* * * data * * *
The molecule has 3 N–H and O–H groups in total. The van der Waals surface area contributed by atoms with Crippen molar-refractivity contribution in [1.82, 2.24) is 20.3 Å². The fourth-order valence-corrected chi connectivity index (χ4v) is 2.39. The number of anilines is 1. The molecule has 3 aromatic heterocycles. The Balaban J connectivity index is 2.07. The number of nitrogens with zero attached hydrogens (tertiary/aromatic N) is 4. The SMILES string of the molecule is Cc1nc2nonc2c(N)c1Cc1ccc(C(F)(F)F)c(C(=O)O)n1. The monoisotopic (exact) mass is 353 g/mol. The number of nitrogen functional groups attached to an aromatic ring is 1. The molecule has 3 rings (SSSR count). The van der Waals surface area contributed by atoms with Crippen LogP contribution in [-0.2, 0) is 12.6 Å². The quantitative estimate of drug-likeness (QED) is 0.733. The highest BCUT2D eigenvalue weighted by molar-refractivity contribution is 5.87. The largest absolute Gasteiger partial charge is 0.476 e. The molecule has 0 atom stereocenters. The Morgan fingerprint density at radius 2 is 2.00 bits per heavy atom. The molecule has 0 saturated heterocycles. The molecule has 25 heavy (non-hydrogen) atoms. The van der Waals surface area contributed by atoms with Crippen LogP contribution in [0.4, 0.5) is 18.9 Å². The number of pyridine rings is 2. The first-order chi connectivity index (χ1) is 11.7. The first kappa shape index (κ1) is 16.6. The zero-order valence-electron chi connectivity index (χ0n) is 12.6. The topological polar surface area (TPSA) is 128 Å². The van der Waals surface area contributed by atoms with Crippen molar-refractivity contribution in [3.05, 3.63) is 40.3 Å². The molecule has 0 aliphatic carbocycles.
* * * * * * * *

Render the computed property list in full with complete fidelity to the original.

The molecule has 3 N–H and O–H groups in total. The van der Waals surface area contributed by atoms with Crippen molar-refractivity contribution in [1.82, 2.24) is 20.3 Å². The fourth-order valence-corrected chi connectivity index (χ4v) is 2.39. The number of anilines is 1. The molecule has 3 aromatic heterocycles. The Balaban J connectivity index is 2.07. The number of nitrogens with zero attached hydrogens (tertiary/aromatic N) is 4. The SMILES string of the molecule is Cc1nc2nonc2c(N)c1Cc1ccc(C(F)(F)F)c(C(=O)O)n1. The monoisotopic (exact) mass is 353 g/mol. The number of nitrogen functional groups attached to an aromatic ring is 1. The molecule has 3 rings (SSSR count). The van der Waals surface area contributed by atoms with Crippen LogP contribution in [-0.2, 0) is 12.6 Å². The quantitative estimate of drug-likeness (QED) is 0.733. The highest BCUT2D eigenvalue weighted by molar-refractivity contribution is 5.87. The largest absolute Gasteiger partial charge is 0.476 e. The molecule has 0 atom stereocenters. The Morgan fingerprint density at radius 2 is 2.00 bits per heavy atom. The molecule has 0 saturated heterocycles. The molecule has 25 heavy (non-hydrogen) atoms. The van der Waals surface area contributed by atoms with Crippen LogP contribution in [0.4, 0.5) is 18.9 Å². The number of pyridine rings is 2. The first-order chi connectivity index (χ1) is 11.7. The first kappa shape index (κ1) is 16.6. The zero-order valence-electron chi connectivity index (χ0n) is 12.6. The topological polar surface area (TPSA) is 128 Å². The van der Waals surface area contributed by atoms with Crippen molar-refractivity contribution in [3.05, 3.63) is 40.3 Å². The molecule has 0 aliphatic carbocycles.